H. Coastal waters (sometimes also brackish water) from western India to China, southward to the Malay Archipelago.

Fig. 4.29 Synanceia horrida


Well-camouflaged, bottom-dwelling fish found in shallow water, poor swimmers. Often half buried in sand or mud or between stones or stands of coral, they are practically invisible to prey and enemies alike. Fish that swim close by can be sucked into their mouths through a lightning-quick motion.

Stonefishes in the strict sense belong to the genus Synanceia. They are counted among the most dangerous venomous fish, and the two large and widespread species S. verrucosa and S. horrida in particular can lead to cases of severe envenoming. Despite their dangerousness, they are caught as edible fish in some regions of the eastern Pacific. Larger specimens can grow to around 40 cm or more and can reach a weight of up to more than 1.5 kg.

Compact, compressed body with a high back. Warty, tough and scaleless skin with loose flaps and algae growing on it. This makes their outline indistinct and the fish are perfectly camouflaged against the surrounding substrate. Mouth and eyes directed upwards; the eyes may even protrude above the outline of the head. The 13 most anterior dorsal spines are massive, with grooves on both sides and each with 2 large venom glands. The venom spines are covered with a sturdy integument (Fig. 4.20). 3 rays on the anal fin and 2 on the ventral fin also function as venom spines, although it is virtually impossible for envenoming to be caused by these spines, as they are unlikely to be employed since these fish are strictly bottom-dwellers. Moreover, they are covered in such a thick integument that it would be practically impossible for them to function as venom apparatuses.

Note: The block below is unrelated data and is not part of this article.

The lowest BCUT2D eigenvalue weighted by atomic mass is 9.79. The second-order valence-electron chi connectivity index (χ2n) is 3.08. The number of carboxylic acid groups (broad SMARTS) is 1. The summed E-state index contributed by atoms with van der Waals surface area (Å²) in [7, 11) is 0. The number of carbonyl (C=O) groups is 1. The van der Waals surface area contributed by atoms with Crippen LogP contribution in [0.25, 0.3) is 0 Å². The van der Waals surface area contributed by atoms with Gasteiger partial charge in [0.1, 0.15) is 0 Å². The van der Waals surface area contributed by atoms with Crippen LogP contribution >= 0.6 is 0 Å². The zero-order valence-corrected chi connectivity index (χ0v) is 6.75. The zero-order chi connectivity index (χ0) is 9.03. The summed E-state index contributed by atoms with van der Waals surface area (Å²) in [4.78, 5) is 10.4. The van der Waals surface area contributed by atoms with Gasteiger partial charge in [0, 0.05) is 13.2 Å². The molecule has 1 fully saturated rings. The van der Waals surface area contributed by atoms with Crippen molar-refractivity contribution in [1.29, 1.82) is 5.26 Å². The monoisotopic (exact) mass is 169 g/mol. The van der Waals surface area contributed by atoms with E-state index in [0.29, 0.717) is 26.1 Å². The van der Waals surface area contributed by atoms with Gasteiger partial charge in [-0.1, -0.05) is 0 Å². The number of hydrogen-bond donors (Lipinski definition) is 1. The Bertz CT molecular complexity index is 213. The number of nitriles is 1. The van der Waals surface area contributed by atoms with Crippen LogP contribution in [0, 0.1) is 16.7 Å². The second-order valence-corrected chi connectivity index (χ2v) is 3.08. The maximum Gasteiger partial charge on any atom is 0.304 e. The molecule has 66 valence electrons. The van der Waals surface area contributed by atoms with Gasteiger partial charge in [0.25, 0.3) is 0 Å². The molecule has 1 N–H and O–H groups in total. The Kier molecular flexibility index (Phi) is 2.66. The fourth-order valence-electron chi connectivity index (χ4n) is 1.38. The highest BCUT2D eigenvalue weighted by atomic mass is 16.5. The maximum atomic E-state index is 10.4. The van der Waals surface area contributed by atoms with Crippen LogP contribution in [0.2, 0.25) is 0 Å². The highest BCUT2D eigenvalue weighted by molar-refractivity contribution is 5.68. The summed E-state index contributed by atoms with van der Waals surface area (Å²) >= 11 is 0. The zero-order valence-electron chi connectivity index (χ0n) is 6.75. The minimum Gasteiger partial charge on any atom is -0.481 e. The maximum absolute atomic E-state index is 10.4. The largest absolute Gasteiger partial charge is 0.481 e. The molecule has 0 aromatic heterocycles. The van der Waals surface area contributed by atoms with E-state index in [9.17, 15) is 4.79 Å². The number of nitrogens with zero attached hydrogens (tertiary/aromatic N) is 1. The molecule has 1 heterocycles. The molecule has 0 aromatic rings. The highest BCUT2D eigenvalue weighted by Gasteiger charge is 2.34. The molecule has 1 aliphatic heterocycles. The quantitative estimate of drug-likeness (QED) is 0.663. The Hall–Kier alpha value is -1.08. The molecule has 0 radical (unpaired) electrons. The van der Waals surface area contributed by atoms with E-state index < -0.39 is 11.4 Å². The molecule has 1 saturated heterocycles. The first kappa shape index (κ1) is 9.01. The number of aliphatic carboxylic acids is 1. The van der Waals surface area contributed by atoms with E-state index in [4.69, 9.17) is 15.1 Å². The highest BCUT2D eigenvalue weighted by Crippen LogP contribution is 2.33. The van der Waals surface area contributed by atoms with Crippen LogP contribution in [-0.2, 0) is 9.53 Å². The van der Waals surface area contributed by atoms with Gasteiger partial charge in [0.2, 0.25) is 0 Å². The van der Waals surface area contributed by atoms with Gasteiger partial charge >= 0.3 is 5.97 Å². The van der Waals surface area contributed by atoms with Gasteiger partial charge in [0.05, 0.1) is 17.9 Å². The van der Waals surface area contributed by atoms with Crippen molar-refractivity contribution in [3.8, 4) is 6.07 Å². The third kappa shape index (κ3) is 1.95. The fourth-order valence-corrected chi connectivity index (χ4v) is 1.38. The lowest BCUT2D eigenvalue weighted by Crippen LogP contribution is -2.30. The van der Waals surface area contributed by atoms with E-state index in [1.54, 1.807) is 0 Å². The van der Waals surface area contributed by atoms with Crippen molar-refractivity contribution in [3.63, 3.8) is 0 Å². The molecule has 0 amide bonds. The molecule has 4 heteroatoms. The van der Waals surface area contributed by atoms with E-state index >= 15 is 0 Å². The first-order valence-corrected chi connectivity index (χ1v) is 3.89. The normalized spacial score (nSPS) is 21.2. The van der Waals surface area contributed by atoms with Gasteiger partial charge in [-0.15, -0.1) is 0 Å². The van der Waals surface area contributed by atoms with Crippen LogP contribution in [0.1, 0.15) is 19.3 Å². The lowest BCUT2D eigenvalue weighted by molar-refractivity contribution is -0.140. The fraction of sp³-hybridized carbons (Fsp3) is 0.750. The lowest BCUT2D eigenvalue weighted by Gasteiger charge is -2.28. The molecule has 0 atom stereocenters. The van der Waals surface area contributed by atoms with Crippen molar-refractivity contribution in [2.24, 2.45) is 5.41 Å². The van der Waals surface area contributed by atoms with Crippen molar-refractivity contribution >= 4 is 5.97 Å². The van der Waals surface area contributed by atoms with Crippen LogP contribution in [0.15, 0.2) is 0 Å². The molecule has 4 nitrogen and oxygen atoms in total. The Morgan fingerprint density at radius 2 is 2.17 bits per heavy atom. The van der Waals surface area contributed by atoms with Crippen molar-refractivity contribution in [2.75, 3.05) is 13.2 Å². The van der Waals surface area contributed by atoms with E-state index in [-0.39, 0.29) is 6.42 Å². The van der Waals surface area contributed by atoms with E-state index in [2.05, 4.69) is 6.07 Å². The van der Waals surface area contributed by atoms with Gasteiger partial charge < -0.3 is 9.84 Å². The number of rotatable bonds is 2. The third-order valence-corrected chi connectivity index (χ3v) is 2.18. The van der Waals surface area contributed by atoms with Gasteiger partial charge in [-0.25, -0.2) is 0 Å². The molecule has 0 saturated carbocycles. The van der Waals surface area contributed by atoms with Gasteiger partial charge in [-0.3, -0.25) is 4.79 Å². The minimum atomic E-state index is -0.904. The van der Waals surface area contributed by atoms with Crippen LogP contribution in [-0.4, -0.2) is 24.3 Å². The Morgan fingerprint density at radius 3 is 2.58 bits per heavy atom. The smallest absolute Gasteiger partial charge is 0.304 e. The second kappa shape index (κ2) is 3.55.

Envenoming generally occurs as a result of these well-disguised animals being trodden upon. The dorsal spines are often only erected at the last moment. As a result, the integument and venom glands are pushed downward as the spines enter the skin, and under this pressure, the venom glands discharge their contents along the grooves on the spine and into the wound. As the venom glands do not extend as far as the tip of the spine, depending on the size of the fish, the spine must enter to a sufficient depth for the glands to be compressed in order for envenoming to occur. In smaller animals, that may be the case at a depth of ½ cm, while in larger fish, it may be 1 cm or more.